Matt Brown: ‘Blueprint is there’ how to beat Stephen Thompson, but some fighters refuse to follow

It’s been 11 years since Matt Brown handed Stephen Thompson his first loss in the UFC. He stands by his strategy as the best possible way to beat the multi-time welterweight title challenger.

If Shavkat Rakhmonov wants to beat Thompson in their key matchup at UFC 296, Brown believes Rakhmonov would be wise to follow it.

“We don’t know that he’s going to beat ‘Wonderboy,’” Brown said of Rakhmonov on The Fighter vs. The Writer. “‘Wonderboy’s one of those guys — if you don’t fight him right, he’s going to f****** get you.

Kevin Holland found that out. Kevin could beat ‘Wonderboy’ I think 90 out of a 100 times, but that one time, he’s like, ‘I’m going to stand with you, and not only am I going to stand with you, I’m going to do distance fighting with you. I’m going to give you space to throw your techniques, and I’m going to throw mine too, and we’re going to see who’s better.’ Well, ‘Wonderboy’ is pretty f****** good at it. You don’t want to play that game with him.”

Brown, who’s second all-time for knockouts in UFC history, didn’t finish Thompson back in 2012. Instead, he secured a dominant three-round decision win. While taking Thompson to the ground played a part in his victory, Brown argues that it was another part of his game plan to attack the dazzling striker that really made the difference in the fight.

“I felt like I kind of opened the mystery box of ‘Wonderboy’ when I fought him,” Brown said. “This is how you fight him. You walk forward, you bite down on your mouthpiece, you walk forward, you might take a shot, but don’t stand out here [at distance] where he can spin, where he can blitz. Where he can dance around with his fast feet and long limbs and s***. Go forward, and it doesn’t even have to be a wrestling thing.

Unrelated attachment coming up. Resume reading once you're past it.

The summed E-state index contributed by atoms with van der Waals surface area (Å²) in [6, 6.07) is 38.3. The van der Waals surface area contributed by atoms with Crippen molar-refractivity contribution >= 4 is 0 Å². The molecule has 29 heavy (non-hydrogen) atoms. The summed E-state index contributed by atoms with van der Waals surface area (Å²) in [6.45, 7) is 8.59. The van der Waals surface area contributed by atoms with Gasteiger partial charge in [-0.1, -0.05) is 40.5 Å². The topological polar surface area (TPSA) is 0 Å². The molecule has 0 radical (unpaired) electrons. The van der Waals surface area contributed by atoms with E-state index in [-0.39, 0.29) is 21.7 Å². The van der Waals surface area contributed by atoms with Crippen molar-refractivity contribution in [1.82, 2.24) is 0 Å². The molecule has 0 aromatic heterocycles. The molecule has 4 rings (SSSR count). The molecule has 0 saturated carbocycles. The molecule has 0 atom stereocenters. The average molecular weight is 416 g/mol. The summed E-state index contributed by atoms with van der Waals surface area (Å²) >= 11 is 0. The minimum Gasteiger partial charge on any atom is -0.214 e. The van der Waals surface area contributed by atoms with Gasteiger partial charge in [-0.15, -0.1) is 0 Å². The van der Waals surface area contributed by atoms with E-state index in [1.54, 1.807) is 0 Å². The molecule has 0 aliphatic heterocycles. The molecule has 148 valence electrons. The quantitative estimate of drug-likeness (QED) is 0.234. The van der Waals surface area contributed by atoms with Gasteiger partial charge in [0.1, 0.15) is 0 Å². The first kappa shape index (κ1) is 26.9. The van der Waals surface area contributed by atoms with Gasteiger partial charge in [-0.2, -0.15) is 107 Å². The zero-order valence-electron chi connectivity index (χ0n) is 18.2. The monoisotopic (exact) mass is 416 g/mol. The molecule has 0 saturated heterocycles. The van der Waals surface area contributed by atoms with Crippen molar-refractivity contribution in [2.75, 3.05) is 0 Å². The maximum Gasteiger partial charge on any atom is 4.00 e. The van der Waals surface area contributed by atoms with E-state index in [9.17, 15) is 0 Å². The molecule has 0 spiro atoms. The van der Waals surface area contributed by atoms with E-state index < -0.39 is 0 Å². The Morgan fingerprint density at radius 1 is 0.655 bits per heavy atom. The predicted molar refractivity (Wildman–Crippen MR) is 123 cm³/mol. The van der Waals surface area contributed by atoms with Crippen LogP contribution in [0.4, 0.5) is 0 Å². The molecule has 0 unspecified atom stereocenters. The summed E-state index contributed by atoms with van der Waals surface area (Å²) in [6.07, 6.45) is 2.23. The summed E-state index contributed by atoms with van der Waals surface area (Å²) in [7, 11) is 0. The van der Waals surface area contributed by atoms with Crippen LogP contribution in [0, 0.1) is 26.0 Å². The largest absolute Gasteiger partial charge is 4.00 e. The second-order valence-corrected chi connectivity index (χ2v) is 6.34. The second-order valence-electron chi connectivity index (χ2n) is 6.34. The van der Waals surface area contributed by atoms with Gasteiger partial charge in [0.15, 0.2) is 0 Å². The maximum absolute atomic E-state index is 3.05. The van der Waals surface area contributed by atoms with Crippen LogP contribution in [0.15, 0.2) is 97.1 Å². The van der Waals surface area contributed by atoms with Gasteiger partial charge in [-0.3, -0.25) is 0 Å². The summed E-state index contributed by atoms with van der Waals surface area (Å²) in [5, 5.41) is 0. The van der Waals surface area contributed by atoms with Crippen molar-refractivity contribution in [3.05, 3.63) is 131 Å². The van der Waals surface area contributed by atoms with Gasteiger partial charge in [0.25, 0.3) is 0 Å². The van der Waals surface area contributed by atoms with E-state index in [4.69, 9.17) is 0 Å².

“Everybody says I just wrestled him. I took him down — I think three or four of the takedowns were sweeps, more like Muay Thai style. That’s what you’ve got to do. You’ve got to be right in his face.”

With a karate background, Thompson loves throwing strikes from awkward angles, particularly when he has room to work. He often throws his opponents off with a sideways stance that appears difficult to attack. Brown said patience and a willingness to engage in a grueling, grimy battle really makes all the difference.

“I see it all the time — guys with that style do not handle it well and they’ll wear themselves out trying to create distance all the time,” Brown said. “That’s how you fight them. The blueprint is there.

“You fight their style, they’re probably going to win. That’s what fighting is. That’s literally what combat sports is.”

Rakhmonov remains undefeated with a 100 percent finishing rate in his career. Many insiders call him a future champion in the division.

If Rakhmonov plays to Thompson’s strengths, that might be a recipe for disaster.

“Wonderboy’s whole game is, how do I impose my will on you by funneling you to my strength,” Brown said. “A lot of these guys, he doesn’t have to funnel them. They try to play to his strength.

“It’s almost like if someone was fighting Bo Nickal and their entire game plan was to out-wrestle him. Like, what are you doing? I see that all the time when these ‘Wonderboy’ fights.”

Despite the warning, Brown doesn’t expect Rakhmonov to try and prove himself against Thompson.

“I don’t see Shavkat playing that game with him either,” he said. “I think Shavkat’s going to close the distance on him, put a lot of pressure on him, be aggressive and f*** him up pretty good. Moral of the story. I’m favoring Shavkat pretty heavily personally.”

Listen to new episodes of The Fighter vs. The Writer every Tuesday with audio only versions of the podcast available on Apple Podcasts and Spotify.

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